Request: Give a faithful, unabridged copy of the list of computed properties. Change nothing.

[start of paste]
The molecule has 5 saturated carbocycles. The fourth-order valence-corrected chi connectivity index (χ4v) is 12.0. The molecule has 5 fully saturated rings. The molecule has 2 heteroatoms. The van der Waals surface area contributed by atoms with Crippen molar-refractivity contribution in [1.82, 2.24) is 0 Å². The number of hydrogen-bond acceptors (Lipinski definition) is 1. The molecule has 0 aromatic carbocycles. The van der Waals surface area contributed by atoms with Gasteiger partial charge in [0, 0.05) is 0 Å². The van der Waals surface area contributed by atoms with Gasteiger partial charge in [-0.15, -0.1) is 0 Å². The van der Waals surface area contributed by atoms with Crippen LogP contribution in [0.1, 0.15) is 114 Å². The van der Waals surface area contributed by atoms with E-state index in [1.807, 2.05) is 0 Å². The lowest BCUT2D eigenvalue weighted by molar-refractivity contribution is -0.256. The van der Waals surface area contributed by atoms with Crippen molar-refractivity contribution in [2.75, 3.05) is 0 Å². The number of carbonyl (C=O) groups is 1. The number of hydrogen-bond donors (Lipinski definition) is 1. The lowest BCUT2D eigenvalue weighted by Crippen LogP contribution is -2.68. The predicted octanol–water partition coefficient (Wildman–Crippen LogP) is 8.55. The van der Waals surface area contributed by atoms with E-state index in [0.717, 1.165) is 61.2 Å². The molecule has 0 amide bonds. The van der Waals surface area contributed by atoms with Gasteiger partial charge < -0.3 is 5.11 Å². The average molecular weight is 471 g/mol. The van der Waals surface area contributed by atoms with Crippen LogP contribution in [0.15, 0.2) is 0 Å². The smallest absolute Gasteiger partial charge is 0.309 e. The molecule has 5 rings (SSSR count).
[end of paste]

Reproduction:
The molecule has 5 saturated carbocycles. The fourth-order valence-corrected chi connectivity index (χ4v) is 12.0. The molecule has 5 fully saturated rings. The molecule has 2 heteroatoms. The van der Waals surface area contributed by atoms with Crippen molar-refractivity contribution in [1.82, 2.24) is 0 Å². The number of hydrogen-bond acceptors (Lipinski definition) is 1. The molecule has 0 aromatic carbocycles. The van der Waals surface area contributed by atoms with Gasteiger partial charge in [0, 0.05) is 0 Å². The van der Waals surface area contributed by atoms with Gasteiger partial charge in [-0.15, -0.1) is 0 Å². The van der Waals surface area contributed by atoms with Crippen LogP contribution in [0.1, 0.15) is 114 Å². The van der Waals surface area contributed by atoms with E-state index in [1.807, 2.05) is 0 Å². The lowest BCUT2D eigenvalue weighted by molar-refractivity contribution is -0.256. The van der Waals surface area contributed by atoms with Crippen molar-refractivity contribution in [2.75, 3.05) is 0 Å². The number of carbonyl (C=O) groups is 1. The number of hydrogen-bond donors (Lipinski definition) is 1. The lowest BCUT2D eigenvalue weighted by Crippen LogP contribution is -2.68. The predicted octanol–water partition coefficient (Wildman–Crippen LogP) is 8.55. The van der Waals surface area contributed by atoms with E-state index in [0.717, 1.165) is 61.2 Å². The molecule has 0 amide bonds. The van der Waals surface area contributed by atoms with Gasteiger partial charge < -0.3 is 5.11 Å². The average molecular weight is 471 g/mol. The van der Waals surface area contributed by atoms with Crippen LogP contribution in [0.15, 0.2) is 0 Å². The smallest absolute Gasteiger partial charge is 0.309 e. The molecule has 5 rings (SSSR count).